7 . Extension of time to enable public officer to make reference to Government—
(1)Where the defended is a public officer and, on receiving the summons, considers it proper to make a reference to the Government before answering the plaint, he may apply to the Court to grant such extension of the time fixed in the summons as may necessary to enable him to make such reference and to receive orders thereon through the proper channel.
(2) Upon such application the Court shall extend the time for so long as appears to it to be necessary.
8 . Procedure in suits against public officer—
(1) Where the Government undertakes the defence of a suit against a public officer, the Government pleader, upon being furnished with authority to appear and answer the plaint, shall apply to the Court, and upon such application the Court shall cause a note of his authority to be entered in the register of civil suits.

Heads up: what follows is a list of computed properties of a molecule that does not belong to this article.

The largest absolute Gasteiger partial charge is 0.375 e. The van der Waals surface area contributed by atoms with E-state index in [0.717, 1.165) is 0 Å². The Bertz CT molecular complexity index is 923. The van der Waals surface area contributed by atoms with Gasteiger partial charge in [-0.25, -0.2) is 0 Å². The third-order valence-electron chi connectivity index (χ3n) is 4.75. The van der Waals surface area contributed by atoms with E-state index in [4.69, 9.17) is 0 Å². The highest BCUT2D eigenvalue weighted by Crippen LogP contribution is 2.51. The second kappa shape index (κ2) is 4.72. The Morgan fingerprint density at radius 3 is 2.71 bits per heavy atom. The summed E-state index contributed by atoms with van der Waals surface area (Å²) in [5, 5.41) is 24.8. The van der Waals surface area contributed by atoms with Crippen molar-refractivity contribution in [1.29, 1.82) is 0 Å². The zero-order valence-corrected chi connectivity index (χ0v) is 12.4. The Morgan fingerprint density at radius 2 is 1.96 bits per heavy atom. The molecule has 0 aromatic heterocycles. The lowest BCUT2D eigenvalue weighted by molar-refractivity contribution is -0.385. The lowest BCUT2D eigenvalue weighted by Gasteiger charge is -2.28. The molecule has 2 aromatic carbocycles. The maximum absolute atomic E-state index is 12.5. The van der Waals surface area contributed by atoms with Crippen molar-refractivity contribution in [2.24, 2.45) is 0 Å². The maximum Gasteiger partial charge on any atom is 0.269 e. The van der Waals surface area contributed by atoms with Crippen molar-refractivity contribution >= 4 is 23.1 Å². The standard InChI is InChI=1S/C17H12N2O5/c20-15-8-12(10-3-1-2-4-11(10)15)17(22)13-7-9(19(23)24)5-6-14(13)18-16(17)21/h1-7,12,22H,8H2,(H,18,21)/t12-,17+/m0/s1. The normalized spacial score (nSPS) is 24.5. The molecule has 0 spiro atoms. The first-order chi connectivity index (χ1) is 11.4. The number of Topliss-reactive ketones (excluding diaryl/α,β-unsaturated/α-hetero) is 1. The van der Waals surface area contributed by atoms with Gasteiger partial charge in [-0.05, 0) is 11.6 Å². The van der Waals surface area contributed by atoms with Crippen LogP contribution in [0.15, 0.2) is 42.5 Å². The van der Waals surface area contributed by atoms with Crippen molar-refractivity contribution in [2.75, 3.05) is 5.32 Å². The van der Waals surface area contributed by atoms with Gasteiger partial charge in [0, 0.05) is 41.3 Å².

(2) Where no application under sub-rule (1) is made by the Government pleader on or before the day fixed in the notice for the defendant to appear and answer, the case shall proceed as in a suit between private parties:
Provided that the defendant shall not be liable to arrest, nor his property to attachment, otherwise than in execution of a decree.
8A . No security to be required from Government or a public officer in certain cases—
No such security as is mentioned in rules 5 and 6 of Order XLI shall be required from the Government or, where the Government has undertaken the defence of the suit, from any public officer sued in respect of an act alleged to be done by him in his official capacity.
8B . Definitions of "Government" and "Government pleader"— In this Order [unless otherwise expressly,
provided "Government" and "Government pleader" mean respectively—